But now my kitchen doth overflow, and I am very happy because I can do all the baking I want! But, I had to bring in those tricks I used to use to cram more stuff into less space again. That’s when I realized (also when I was helping my then-fiance pack up all his stuff for his move) that I’m a master at the game of Tetris. When it comes to packing things away, or fitting them into a cupboard, I am the expert. Don’t know where to put your furniture? Place each piece next to the other around the perimeter of the room. Need a place to put that filing cabinet that just doesn’t fit anywhere? Consider the closet. Too many lids and not enough space for your pots? Line your pots with paper towels and stack them, then use commando strips to create a hanging place for the extra lids.

I’m the master of this ancient game of, “Where does this thing go?” Of course there are some tips (don’t worry, I’ll keep them brief).

I swear, I wasn’t drunk when I set this up!
  • Remember that size only matters if it fits, and that bigger things go in the back. You see in the above picture that I have all my baking ingredients on a single shelf, with smaller things in front and bigger things in back. I also have them arranged so that if I need the sugar (big white container on the left) I only have to move a couple things out of the way.
  • It doesn’t matter where it’s supposed to go in the design of your house or kitchen, it matters where you need to put it. I put the electric griddle above the vinegar and below the baking stuff because I wanted it in the kitchen and within easy reach. Also, the Crock Pot Trio is on the bottom, and the cook books are easier to reach on the shelf above it. Everything is the level of reachable-ness that I need it to be based on how much I expect to use it.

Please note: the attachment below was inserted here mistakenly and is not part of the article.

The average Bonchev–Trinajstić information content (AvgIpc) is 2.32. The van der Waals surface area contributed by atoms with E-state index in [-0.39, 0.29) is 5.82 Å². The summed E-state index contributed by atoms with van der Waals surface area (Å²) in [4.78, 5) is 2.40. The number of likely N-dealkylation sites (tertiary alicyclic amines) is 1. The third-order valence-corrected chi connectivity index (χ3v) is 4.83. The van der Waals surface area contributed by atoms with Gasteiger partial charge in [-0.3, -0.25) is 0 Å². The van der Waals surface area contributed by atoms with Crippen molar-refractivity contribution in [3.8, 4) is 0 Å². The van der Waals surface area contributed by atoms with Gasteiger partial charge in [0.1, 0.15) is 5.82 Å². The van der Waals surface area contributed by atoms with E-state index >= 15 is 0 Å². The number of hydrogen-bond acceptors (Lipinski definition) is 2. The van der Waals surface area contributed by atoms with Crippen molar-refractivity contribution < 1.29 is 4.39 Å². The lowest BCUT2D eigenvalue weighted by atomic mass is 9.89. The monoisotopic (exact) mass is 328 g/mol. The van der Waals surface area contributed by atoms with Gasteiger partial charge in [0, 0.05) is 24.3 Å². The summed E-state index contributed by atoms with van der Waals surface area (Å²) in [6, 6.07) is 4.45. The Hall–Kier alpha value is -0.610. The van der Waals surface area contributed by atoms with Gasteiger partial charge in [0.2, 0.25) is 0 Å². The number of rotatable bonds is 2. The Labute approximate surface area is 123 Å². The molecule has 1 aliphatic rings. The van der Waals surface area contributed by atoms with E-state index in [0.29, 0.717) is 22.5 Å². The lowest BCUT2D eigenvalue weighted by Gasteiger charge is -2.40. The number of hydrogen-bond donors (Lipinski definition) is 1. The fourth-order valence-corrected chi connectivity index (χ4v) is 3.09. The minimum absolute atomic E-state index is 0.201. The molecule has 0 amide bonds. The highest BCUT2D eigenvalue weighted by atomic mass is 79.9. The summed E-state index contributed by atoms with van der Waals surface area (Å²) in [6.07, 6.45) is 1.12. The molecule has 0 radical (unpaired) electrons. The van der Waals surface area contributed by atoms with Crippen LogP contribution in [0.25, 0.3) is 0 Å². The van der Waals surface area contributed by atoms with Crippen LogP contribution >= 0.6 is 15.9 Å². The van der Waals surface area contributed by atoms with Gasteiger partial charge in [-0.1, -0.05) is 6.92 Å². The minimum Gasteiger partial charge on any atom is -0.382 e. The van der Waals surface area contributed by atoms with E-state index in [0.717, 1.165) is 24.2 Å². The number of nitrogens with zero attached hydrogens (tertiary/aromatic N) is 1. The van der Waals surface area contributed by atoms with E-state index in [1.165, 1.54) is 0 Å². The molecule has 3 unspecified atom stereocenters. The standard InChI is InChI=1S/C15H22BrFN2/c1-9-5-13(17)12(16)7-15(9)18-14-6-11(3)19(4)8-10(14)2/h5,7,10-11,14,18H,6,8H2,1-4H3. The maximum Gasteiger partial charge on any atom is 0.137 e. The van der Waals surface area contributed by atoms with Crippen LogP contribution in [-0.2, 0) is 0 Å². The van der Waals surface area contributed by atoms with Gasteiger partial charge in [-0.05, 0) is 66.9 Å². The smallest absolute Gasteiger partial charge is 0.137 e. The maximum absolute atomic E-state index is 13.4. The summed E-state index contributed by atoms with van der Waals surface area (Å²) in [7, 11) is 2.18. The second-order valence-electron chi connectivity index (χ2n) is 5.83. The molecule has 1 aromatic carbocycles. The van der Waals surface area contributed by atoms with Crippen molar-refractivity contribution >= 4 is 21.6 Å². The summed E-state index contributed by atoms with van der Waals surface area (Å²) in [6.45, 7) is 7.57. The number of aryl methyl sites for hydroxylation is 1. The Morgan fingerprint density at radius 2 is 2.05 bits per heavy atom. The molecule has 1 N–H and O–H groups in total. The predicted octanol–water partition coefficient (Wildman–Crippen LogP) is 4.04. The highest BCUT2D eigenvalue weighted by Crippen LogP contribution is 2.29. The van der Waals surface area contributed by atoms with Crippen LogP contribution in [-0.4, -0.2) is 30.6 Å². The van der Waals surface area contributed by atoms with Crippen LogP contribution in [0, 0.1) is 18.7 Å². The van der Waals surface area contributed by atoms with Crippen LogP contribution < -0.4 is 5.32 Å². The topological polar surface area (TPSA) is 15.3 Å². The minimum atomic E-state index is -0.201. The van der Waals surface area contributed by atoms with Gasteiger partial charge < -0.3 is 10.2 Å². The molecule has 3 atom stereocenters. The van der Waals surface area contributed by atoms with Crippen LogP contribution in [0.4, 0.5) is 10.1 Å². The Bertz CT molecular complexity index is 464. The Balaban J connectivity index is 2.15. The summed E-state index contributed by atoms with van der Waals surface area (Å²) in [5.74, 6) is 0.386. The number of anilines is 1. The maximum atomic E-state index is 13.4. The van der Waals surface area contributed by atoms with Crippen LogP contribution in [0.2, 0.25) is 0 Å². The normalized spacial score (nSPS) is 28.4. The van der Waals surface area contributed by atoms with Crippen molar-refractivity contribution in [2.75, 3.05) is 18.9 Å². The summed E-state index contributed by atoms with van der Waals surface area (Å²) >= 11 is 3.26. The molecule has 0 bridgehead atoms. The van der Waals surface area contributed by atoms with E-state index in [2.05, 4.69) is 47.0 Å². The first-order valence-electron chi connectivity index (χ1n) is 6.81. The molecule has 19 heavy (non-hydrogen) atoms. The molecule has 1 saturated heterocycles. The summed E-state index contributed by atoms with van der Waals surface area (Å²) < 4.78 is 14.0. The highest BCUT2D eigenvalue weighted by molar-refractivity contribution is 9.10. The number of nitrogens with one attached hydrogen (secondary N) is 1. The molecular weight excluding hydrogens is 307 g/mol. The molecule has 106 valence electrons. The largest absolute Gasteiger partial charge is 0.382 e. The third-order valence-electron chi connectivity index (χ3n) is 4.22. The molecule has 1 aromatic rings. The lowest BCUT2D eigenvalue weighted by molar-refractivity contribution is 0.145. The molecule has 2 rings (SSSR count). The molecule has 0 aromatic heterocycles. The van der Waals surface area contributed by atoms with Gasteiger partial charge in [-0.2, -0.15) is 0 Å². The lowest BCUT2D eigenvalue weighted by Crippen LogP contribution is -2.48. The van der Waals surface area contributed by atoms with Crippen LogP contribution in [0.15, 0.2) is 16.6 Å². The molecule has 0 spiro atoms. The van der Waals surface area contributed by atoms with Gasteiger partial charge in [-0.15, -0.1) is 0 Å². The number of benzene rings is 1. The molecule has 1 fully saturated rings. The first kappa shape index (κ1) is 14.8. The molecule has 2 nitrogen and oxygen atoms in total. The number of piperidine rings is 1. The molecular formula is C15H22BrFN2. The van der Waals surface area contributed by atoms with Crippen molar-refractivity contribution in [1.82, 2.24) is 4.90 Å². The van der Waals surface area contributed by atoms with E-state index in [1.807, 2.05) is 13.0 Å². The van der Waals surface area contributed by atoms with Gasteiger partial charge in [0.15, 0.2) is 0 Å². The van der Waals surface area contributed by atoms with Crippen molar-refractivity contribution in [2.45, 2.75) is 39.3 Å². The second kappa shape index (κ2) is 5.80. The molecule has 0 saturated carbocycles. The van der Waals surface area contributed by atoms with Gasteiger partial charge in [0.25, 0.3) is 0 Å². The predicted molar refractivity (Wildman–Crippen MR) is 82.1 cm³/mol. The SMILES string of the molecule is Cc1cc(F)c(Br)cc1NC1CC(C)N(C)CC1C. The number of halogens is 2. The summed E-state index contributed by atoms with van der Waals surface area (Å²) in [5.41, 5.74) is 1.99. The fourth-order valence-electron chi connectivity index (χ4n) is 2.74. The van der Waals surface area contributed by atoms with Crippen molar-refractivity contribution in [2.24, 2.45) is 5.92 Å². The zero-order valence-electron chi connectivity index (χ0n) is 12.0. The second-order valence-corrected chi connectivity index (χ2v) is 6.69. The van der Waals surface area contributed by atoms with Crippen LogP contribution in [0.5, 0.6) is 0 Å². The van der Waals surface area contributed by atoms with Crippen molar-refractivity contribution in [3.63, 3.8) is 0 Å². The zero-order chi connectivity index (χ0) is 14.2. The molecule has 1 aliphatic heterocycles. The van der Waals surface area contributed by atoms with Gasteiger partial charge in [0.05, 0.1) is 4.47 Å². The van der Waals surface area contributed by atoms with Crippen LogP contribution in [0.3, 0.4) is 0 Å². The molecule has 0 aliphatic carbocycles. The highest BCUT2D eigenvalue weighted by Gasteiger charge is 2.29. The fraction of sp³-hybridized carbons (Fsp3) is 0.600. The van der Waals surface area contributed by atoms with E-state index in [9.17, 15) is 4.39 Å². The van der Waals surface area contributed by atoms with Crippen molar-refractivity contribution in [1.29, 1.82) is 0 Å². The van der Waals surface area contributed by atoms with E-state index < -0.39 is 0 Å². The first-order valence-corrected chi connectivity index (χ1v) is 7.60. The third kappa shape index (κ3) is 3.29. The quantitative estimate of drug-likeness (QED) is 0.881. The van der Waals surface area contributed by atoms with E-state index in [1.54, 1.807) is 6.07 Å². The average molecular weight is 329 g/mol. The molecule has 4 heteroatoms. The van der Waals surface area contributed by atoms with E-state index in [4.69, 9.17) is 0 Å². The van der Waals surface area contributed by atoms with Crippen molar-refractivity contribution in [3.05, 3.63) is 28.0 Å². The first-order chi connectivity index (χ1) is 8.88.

• Everything should have a system, even if you are the only one who understands that system. In the picture below, you see the “mess” that is my spice shelf. The thing is, I know exactly where everything is, even though I can’t see past the first row. Sometimes, if I’m grabbing something I don’t use as often, I’ll have to make two attempts, but in the nearly seven months I’ve been living here I only had to use a step-stool to see up there once – when I was arranging everything the day I moved in.
My Glorious Spice!
  • It doesn’t matter what an item is meant to be used for, what matters is what you can use it for. Command Strips are my favorite tools. You can find them easily at any hardware store, they’re inexpensive, and they don’t ruin the paint on your walls. I’ve used them to hand everything from calendars to pot and pan lids, even a bead curtain. Measure twice and stick once, and you’ll be fine! And it is on our to-do list that we are going to arrange them so we can hang some pot and pan lids inside the cupboard doors. I just have to measure the ones I got to make sure the lids will fit first. I also love my filing cabinet. The top two drawers  contain most of my manga collection, and this picture below is of my third drawer, where I keep our office supplies. Finally, they’re off my desk!
Yep, we have two staplers. Actually, there’s three, and they’re all mine. I… also have a million packs of staples hidden in there. Let me know if you need any. I’m set for life!

These are some of the things I’ve done to conserve space in my home. What sorts of things do you do to fit things in?


Some Thoughts on Motivation



Recently, a friend of mine wrote up the list of books that she’s read so far this year. There were 15 books on her list, and a lot of them were either feel-good tear-jerkers or self-help books. Not my kind of reading, but to each her own. That got me thinking about the books I’ve read this year – lots of urban fantasy and a few fluffy romances – and I tallied them up. However, I wasn’t entirely sure which books I had already counted – sure, I meant to only tally up books after I finished them, but was that mark for this book or the last book? – so I went through again and wrote out an actual list. Turns out I have ready 25 novels and novellas so far this year.